The CRISPR/Cas9 system provides state-of-the art genome editing capabilities. However, several facets of this system are under investigation for further characterization and optimization. One in particular is the choice of guide RNA that directs Cas9 to target DNA: given that one would like to target the protein-coding region of a gene, hundreds of guides satisfy the constraints of the CRISPR/Cas9 Protospacer Adjacent Motif sequence. However, only some of these guides efficiently target DNA to generate gene knockouts. One could laboriously and systematically enumerate all possible guides for all possible genes and thereby derive a dictionary of efficient guides, however, such a process would be costly, time-consuming, and ultimately not practically feasible. Instead, one can (1) enumerate all possible guides over each of some smaller set of genes, and then test these experimentally by measuring the knockout capabilities of each guide, (2) thereby assemble a training data set with which one can “learn”, by way of predictive machine learning models, which guides tend to perform well and which do not, (3) use this learned model to generalize the guide efficiency for genes not in the training data set. In particular, by deriving a large set of possible predictive features consisting of both guide and gene characteristics, one can elicit those characteristics that define guide-gene pairs in an abstract manner, enabling generalizing beyond those specific guides and genes, and in particular, for genes which we have never attempted to knock out and therefore have no experimental evidence. Based on such a set of experiments, we present a state-of-the art predictive approach to modeling which RNA guides will effectively perform a gene knockout by way of the CRISPR/Cas9 system. We demonstrate which features are critical for prediction (e.g., nucleotide identity), which are helpful (e.g., thermodynamics), and which are redundant (e.g., microhomology); then we combine our insights of useful features with exploration of different model classes, settling on one model which performs best (gradient-boosted regression trees). Finally, we elucidate which measures should be used for evaluating these models in such a context.
An introductory video on what CRISPR is and why it is important can be found here.
Please cite this paper if using our predictive model:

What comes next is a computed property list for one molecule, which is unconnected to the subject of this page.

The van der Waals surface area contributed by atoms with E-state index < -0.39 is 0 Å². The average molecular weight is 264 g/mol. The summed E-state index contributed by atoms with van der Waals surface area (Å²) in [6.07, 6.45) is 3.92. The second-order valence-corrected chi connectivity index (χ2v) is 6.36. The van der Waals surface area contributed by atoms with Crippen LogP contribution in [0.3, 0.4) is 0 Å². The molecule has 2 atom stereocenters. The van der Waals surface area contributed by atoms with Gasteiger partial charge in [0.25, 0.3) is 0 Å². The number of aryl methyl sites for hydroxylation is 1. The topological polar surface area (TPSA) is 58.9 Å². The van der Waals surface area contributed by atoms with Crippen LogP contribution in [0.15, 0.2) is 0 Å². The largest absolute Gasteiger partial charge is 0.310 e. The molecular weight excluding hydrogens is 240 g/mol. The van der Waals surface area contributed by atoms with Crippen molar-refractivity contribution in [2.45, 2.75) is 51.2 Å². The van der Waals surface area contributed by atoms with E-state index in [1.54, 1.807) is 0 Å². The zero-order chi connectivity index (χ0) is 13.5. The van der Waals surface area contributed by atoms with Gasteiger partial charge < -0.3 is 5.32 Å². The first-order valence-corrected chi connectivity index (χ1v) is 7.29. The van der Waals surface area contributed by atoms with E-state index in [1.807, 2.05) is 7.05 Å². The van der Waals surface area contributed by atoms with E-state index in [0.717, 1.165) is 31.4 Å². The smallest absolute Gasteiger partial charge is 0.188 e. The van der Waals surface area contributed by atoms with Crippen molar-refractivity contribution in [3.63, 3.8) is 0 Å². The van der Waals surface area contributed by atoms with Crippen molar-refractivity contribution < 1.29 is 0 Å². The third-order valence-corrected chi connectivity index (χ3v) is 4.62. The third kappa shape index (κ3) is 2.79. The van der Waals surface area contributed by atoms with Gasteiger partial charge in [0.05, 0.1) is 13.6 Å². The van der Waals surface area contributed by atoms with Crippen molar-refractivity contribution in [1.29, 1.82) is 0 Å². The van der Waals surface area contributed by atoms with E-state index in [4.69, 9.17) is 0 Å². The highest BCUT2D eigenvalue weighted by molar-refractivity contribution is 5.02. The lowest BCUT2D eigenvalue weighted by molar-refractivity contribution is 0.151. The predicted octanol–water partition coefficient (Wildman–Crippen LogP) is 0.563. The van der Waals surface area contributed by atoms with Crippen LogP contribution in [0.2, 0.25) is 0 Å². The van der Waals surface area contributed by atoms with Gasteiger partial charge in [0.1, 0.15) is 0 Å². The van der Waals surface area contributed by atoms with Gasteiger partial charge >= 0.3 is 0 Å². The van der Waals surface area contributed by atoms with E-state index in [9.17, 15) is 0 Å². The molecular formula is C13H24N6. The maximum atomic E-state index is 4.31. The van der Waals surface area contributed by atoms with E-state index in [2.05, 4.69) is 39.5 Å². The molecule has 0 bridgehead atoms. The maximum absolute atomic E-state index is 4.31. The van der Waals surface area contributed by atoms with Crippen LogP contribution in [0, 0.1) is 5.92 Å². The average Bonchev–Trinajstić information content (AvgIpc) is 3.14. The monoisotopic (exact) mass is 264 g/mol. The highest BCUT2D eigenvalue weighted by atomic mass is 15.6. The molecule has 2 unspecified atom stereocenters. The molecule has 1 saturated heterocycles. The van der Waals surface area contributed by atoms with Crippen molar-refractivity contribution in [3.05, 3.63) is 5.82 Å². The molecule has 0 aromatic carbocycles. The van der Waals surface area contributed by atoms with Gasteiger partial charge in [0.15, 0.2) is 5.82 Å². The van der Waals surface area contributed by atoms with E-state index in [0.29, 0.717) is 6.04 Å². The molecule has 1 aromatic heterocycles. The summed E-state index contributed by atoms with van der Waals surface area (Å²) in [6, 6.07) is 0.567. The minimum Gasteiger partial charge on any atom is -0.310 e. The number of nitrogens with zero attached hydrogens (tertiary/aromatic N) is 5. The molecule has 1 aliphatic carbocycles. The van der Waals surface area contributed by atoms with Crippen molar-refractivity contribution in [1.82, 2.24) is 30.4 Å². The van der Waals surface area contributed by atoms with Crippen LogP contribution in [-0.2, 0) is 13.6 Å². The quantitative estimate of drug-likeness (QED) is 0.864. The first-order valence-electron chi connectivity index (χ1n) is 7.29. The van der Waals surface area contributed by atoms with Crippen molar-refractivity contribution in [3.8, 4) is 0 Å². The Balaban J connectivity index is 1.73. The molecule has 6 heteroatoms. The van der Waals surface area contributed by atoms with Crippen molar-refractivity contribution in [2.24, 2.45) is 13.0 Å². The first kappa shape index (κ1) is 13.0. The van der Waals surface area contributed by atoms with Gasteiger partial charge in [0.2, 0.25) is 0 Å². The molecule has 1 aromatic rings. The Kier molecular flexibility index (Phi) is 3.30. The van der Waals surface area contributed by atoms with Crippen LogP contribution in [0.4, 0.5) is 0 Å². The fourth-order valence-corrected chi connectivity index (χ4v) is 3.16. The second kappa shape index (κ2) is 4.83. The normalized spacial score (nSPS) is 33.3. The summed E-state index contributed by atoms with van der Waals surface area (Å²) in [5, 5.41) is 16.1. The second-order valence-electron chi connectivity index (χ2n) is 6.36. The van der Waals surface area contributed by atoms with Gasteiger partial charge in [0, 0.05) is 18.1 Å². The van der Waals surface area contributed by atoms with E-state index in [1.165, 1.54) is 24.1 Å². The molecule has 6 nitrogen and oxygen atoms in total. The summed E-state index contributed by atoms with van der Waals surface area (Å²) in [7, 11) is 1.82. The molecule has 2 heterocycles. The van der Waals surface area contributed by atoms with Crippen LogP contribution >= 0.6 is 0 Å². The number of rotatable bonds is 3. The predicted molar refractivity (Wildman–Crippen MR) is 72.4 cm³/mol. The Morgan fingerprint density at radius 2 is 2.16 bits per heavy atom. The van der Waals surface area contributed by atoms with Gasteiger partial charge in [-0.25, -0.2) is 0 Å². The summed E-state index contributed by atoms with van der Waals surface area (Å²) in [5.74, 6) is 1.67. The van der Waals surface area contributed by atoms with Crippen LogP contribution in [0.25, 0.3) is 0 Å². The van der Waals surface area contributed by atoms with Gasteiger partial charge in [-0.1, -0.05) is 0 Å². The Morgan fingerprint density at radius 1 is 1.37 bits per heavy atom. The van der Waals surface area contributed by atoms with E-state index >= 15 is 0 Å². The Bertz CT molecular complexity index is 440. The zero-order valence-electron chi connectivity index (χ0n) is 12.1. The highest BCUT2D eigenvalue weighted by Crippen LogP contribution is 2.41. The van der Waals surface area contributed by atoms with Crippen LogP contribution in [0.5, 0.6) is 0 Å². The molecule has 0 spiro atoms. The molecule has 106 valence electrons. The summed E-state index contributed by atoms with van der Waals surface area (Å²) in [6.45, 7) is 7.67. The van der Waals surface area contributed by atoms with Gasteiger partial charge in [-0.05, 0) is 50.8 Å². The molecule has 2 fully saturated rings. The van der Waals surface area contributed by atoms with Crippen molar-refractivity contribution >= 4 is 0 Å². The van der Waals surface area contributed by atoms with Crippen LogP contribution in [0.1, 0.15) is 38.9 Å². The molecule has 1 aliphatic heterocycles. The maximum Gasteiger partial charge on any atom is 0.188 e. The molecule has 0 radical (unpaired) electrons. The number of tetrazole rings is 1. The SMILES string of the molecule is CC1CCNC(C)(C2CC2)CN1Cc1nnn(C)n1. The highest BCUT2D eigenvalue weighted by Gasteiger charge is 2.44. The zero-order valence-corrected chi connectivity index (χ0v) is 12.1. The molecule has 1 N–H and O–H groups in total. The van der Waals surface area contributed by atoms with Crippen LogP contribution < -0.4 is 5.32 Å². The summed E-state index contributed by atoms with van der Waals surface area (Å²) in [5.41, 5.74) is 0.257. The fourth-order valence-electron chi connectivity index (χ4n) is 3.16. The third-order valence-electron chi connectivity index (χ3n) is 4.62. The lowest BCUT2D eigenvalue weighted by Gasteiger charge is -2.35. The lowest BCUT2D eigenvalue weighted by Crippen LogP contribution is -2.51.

- John G. Doench*, Nicolo Fusi*, Meagan Sullender*, Mudra Hegde*, Emma W.
Vaimberg*, Katherine F. Donovan, Ian Smith, Zuzana Tothova, Craig Wilen , Robert
Orchard , Herbert W. Virgin, Jennifer Listgarten*, David E. Root. Optimized sgRNA design to maximize activity and minimize off-target effects for genetic screens with CRISPR-Cas9 .
Nature Biotechnology Jan 2016, doi:10.1038/nbt.3437. (*equal contributions, corresponding author)
A few more supplementary details on some of the modelling can also be found in:
How to use our software
Use our cloud-based server (Azure ML) to predict the guide effectiveness for any sgRNA guide(s) of choice, and any target gene. Access the server in one of several ways:
From within Excel
By downloading from your browser this example Excel template, you can fill in your own guides, and our prediction service will automatically populate the guide effectiveness column. Email firstname.lastname@example.org to get the free API key that enables the template.
From a web page
Available from this server at the Broad Institute of MIT and Harvard.
From your programming language of choice (R/Python/Java/C, etc.)
Instructions here. Please email email@example.com to get the free API key that enables this.
Source code and stand-alone python scripts
A python implementation of our model (and other competing methods) is available from GitHub. At a later date, Jupyter notebooks describing it’s usage will also available.
- The Azure-based we service has been running version 1.0 (6f8728b) since inception. It will momentarily be changed to version 2.0, but has not yet been.
- On 11/1/2016, we released version 2.0 (73522ac). In this version, we locked down the random state input to GradientBoostedRegressor. In previous versions, stochastic differences could appear owing to this state not being set. We also discovered that use of sklearn 0.16 yielded a different model than 0.17, which could have caused differences for some users. Finally, we updated our unit test to be much larger (~1,000 guides instead of 3), and fixed the continuous integration which had led to some of these issues not being tracked properly.
- On 10/28/2016, we found a bug which affects users who downloaded code between 07/15/2016 and 10/28/2016 and who did not use model_comparison.py to retrain the model pickle files. This bug was first fixed on 10/28/2016 (d4dbca8).
- On 01/27/2016, we found a tiny bug and fixed it (980bf92). None of the Spearman correlations reported in the paper changed after the bug fix.
- On 12/18/2015, we released code corresponding to the Nature Biotech 2016 paper (6f8728b), version 1.0.
- To see which version has or is running on the Broad web server, please go here.
For questions please contact firstname.lastname@example.org.